What Is Minimum Bactericidal Concentration?

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  • Written By: Jillian O Keeffe
  • Edited By: PJP Schroeder
  • Last Modified Date: 14 October 2019
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Minimum bactericidal concentration (MBC) usually relates to antibiotics. It is a measure of how much of a particular antibiotic is required to kill bacteria. Laboratory analysts can assess the MBC of a drug on a bacterial infection to aid a doctor in treating a patient.

Antibiotics are drugs that adversely affect bacteria. Certain bacterial species are susceptible to certain antibiotics, but a doctor may not know which dose of the antibiotic is appropriate, or he or she may not know if the infection is treatable by the antibiotic. A low dose of the drug may inhibit the growth of the bacteria and therefore stop the infection from getting worse. This dose concentration is called the minimum inhibitory concentration (MIC). A dose of antibiotic at the MIC concentration does not kill the bacteria already present.

On the other hand, the minimum bactericidal concentration is the concentration at which the antibiotic kills the bacteria. This information is useful to a doctor, who may not want to expose his or her patient to unnecessary levels of drugs in case of side effects. A known minimum bactericidal concentration can also lead to a shorter course of antibiotics.


Bacteriostatic antibiotics are those that typically inhibit further growth of bacteria, and drugs that usually kill bacteria at the normal dose are called bactericidal. Drugs that are bacteriostatic usually have an MIC that is much less than the MBC, and bactericidal drugs generally have a similar MIC and MBC. Both MIC and MBC can be determined in the laboratory, although many antibiotics have known MBCs expressed in the manufacturers' recommended dosages, which doctors can use to treat patients.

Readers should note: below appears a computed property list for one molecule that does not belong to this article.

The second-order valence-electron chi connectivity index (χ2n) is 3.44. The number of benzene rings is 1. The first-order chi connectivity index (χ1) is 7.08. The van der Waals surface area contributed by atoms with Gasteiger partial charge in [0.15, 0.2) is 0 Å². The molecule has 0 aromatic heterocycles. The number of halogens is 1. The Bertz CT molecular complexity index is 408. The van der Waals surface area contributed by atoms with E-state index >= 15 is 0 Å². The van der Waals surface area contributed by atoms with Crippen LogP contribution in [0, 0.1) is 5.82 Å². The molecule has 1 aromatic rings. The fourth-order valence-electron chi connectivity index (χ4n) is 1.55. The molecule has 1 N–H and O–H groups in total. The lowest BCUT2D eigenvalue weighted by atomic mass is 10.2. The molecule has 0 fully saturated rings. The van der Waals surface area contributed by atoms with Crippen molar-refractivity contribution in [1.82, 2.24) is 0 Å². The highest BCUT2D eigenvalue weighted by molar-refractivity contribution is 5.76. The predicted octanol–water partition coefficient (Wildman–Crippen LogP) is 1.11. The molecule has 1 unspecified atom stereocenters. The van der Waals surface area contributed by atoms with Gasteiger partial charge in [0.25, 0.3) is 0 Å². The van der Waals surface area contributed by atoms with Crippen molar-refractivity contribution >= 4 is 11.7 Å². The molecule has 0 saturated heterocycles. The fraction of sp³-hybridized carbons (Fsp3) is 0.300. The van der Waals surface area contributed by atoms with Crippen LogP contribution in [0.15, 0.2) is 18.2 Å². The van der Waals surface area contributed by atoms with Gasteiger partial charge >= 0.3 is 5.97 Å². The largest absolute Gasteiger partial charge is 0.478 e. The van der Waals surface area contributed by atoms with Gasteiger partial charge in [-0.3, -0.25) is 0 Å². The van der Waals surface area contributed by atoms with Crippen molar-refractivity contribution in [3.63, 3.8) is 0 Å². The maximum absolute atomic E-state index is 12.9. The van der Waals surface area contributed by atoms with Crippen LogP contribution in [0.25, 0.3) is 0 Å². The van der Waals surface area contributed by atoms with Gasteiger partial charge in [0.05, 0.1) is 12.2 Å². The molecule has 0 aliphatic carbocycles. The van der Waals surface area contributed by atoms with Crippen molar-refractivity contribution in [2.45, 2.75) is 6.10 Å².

A common lab method for figuring out MIC for a particular bacterial strain uses test tubes and a bacterial culture. A series of tubes receive a nutrient broth base. Then, a microbiologist makes dilutions of an antibiotic, each one more dilute than the one before. He or she places individual dilutions into the tubes and adds samples of the bacteria causing the infection.

After the solutions incubate in a controlled and heated environment for a specified amount of time, the analyst inspects each tube. The MIC of the antibiotic is the tube holding the lowest dilution of the drug that shows no bacterial growth. To figure out the minimum bactericidal concentration, the analyst can then place a sample from the inhibited tubes onto growth medium. The MBC of the antibiotic is represented by the lowest dilution that does not show any growth on the agar plate.


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Post 2

@Mor - Well, the thing is, many bacteria are everywhere, pretty much all the time. Very few of them are actually harmful to humans. Killing them is a complex task, made more complex by the fact that if you do it wrong, you can eventually create super-bugs and no one wants that.

So, doctors and soap makers alike, have to balance the fact that they want to kill specific bacteria, without leaving enough left over to create super-bugs, with the fact that what they are using to do so may also be harmful to people in higher doses.

It's a tough call and unfortunately, I suspect we are getting it wrong a lot of the time right now.

Post 1

Minimal bactericidal concentration is also shown whenever they put that disclaimer/promotion on TV advertisements about disinfectants in soap. They usually kill something like 99% of bacteria, which, if you realize how many bacteria you have on your skin at any one time, actually leaves quite a few behind.

I guess they can't concentrate the soap any more or they could risk harming your skin.

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